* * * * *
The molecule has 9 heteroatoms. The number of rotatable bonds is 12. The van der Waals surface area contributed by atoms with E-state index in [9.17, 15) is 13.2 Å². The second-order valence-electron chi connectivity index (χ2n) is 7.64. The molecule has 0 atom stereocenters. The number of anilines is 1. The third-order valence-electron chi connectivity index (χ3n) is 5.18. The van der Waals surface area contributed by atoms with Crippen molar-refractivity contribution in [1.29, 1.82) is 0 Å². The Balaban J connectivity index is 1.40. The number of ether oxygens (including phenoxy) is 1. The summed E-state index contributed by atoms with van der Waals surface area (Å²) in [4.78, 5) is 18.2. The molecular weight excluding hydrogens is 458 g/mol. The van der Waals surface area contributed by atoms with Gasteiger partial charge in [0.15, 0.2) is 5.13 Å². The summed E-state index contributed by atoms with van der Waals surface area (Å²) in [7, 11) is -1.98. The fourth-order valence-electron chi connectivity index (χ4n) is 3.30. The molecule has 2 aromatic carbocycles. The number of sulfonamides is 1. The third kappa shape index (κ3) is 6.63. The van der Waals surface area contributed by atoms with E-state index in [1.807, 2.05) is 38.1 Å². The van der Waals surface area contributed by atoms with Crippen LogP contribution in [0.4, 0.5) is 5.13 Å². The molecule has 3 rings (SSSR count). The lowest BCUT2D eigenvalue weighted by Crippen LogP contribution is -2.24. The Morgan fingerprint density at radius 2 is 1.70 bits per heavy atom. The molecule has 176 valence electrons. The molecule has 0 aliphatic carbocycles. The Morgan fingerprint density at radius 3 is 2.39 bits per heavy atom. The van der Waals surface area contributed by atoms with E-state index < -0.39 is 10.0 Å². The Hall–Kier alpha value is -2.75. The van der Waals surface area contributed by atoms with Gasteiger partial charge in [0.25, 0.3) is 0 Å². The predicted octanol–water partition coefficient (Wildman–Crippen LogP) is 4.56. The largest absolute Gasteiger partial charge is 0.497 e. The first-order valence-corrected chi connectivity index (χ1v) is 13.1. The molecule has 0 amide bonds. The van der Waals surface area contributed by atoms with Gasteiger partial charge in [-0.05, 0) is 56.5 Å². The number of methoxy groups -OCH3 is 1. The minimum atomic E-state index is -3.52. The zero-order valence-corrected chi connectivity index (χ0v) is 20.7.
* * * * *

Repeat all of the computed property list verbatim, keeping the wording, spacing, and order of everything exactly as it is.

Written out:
The molecule has 9 heteroatoms. The number of rotatable bonds is 12. The van der Waals surface area contributed by atoms with E-state index in [9.17, 15) is 13.2 Å². The second-order valence-electron chi connectivity index (χ2n) is 7.64. The molecule has 0 atom stereocenters. The number of anilines is 1. The third-order valence-electron chi connectivity index (χ3n) is 5.18. The van der Waals surface area contributed by atoms with Crippen molar-refractivity contribution in [1.29, 1.82) is 0 Å². The Balaban J connectivity index is 1.40. The number of ether oxygens (including phenoxy) is 1. The summed E-state index contributed by atoms with van der Waals surface area (Å²) in [4.78, 5) is 18.2. The molecular weight excluding hydrogens is 458 g/mol. The van der Waals surface area contributed by atoms with Gasteiger partial charge in [0.15, 0.2) is 5.13 Å². The summed E-state index contributed by atoms with van der Waals surface area (Å²) in [7, 11) is -1.98. The fourth-order valence-electron chi connectivity index (χ4n) is 3.30. The molecule has 2 aromatic carbocycles. The number of sulfonamides is 1. The third kappa shape index (κ3) is 6.63. The van der Waals surface area contributed by atoms with E-state index in [1.807, 2.05) is 38.1 Å². The van der Waals surface area contributed by atoms with Crippen LogP contribution in [0.4, 0.5) is 5.13 Å². The molecule has 3 rings (SSSR count). The lowest BCUT2D eigenvalue weighted by Crippen LogP contribution is -2.24. The Morgan fingerprint density at radius 2 is 1.70 bits per heavy atom. The molecule has 176 valence electrons. The molecule has 0 aliphatic carbocycles. The Morgan fingerprint density at radius 3 is 2.39 bits per heavy atom. The van der Waals surface area contributed by atoms with E-state index < -0.39 is 10.0 Å². The Hall–Kier alpha value is -2.75. The van der Waals surface area contributed by atoms with Gasteiger partial charge in [0.25, 0.3) is 0 Å². The predicted octanol–water partition coefficient (Wildman–Crippen LogP) is 4.56. The largest absolute Gasteiger partial charge is 0.497 e. The first-order valence-corrected chi connectivity index (χ1v) is 13.1. The molecule has 0 amide bonds. The van der Waals surface area contributed by atoms with Gasteiger partial charge in [-0.05, 0) is 56.5 Å². The number of methoxy groups -OCH3 is 1. The minimum atomic E-state index is -3.52. The zero-order valence-corrected chi connectivity index (χ0v) is 20.7.